Mateer also said Delgaudio told her not to talk to either of her co-workers about the project. But when the two other women asked what she had been working on, she showed them the spreadsheets, which were obtained by The Post.
Concerned, one of the aides questioned Delgaudio in January about Mateer’s project. According to that aide, who spoke on the condition of anonymity for fear of retribution, Delgaudio told her that she was to have nothing to do with it. The aide resigned within days.
The other aide was also alarmed by the fundraising calls. She said that there had been times in the past when she had to “steer [Delgaudio] back” when his behavior crossed a line toward conducting campaign work on county time — including one instance when he asked his aides to assemble campaign mailers during work hours.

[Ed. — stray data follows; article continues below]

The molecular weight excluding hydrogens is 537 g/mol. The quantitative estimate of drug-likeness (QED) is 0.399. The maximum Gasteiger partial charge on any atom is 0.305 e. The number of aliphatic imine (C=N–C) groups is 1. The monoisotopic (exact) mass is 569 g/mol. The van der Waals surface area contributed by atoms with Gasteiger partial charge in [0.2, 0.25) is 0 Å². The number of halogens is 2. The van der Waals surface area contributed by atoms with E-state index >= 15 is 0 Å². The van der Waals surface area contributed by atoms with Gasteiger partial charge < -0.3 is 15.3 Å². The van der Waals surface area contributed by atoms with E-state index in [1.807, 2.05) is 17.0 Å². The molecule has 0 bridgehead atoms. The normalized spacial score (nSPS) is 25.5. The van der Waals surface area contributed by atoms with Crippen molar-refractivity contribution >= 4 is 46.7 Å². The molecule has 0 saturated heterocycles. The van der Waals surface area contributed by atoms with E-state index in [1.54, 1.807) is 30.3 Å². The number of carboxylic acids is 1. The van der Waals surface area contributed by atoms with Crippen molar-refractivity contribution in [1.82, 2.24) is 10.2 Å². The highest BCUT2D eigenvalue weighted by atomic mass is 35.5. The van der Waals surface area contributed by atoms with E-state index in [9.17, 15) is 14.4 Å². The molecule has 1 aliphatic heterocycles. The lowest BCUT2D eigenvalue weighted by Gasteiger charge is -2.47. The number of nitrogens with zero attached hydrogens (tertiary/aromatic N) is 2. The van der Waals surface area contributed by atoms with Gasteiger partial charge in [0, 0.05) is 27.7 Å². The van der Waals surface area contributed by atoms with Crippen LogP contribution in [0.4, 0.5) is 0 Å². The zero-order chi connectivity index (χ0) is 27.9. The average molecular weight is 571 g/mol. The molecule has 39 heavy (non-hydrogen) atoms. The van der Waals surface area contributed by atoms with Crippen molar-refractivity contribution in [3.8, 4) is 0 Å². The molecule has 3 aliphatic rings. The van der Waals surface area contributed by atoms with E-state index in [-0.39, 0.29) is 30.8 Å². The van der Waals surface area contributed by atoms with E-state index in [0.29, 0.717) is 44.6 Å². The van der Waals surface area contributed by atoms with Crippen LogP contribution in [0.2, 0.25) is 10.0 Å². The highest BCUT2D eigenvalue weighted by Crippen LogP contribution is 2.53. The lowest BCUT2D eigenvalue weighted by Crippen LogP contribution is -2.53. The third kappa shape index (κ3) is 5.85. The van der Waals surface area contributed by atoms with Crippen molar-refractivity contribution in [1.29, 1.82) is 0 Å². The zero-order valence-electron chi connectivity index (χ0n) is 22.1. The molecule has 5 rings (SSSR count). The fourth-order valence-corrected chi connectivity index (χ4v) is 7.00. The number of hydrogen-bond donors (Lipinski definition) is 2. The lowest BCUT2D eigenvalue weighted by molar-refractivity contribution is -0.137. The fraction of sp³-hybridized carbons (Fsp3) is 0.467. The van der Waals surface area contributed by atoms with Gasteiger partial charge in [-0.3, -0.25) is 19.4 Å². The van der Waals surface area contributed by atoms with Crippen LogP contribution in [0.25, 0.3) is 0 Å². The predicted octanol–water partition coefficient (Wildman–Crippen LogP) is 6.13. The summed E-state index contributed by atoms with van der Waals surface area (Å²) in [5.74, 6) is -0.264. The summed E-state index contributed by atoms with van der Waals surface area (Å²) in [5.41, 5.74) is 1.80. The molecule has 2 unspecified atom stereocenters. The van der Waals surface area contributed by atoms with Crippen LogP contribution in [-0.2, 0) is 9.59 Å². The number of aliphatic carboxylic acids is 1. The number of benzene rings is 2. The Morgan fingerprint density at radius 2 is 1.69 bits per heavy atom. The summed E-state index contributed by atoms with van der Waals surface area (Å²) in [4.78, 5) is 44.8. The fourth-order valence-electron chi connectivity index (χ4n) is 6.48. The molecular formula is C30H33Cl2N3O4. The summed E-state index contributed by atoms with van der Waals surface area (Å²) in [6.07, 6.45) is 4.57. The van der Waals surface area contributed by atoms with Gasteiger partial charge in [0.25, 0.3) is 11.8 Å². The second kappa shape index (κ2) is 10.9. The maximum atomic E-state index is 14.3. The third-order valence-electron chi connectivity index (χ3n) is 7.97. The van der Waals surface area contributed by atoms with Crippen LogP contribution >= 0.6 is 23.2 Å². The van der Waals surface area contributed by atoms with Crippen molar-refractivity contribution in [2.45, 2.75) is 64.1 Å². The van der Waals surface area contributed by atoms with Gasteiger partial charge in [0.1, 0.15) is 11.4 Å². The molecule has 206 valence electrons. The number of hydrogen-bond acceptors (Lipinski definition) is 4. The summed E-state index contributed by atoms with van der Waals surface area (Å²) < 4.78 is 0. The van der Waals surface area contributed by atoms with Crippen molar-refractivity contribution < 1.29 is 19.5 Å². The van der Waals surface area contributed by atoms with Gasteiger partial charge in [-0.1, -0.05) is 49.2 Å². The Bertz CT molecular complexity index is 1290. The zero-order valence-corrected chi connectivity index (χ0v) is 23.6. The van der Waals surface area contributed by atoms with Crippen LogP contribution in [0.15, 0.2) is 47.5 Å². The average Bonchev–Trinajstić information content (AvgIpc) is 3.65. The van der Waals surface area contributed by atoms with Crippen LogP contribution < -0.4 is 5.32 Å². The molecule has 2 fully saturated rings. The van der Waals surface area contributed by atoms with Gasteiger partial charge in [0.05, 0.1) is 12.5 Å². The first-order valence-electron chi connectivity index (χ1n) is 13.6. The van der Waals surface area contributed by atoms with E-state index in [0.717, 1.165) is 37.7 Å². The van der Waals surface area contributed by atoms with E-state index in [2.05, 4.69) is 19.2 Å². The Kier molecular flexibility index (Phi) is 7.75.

He was generally receptive to her reminders, she said. But when Delgaudio instructed her and Mateer to develop new fundraising lists from existing groups of established political donors — promising in e-mails obtained by The Post that they would “receive a cash bonus” if they did so — the aide said that was a final straw, and she also resigned.
“He is flagrantly violating policy, and I can’t work for a man like that,” she said.
After the senior aides resigned, Mateer said that Hannah Scoggins, Delgaudio’s office manager at Public Advocate, became her de facto supervisor.
“I was to go through [Scoggins] for everything,” Mateer said. “[Delgaudio] put the Public Advocate office in charge of a public office.”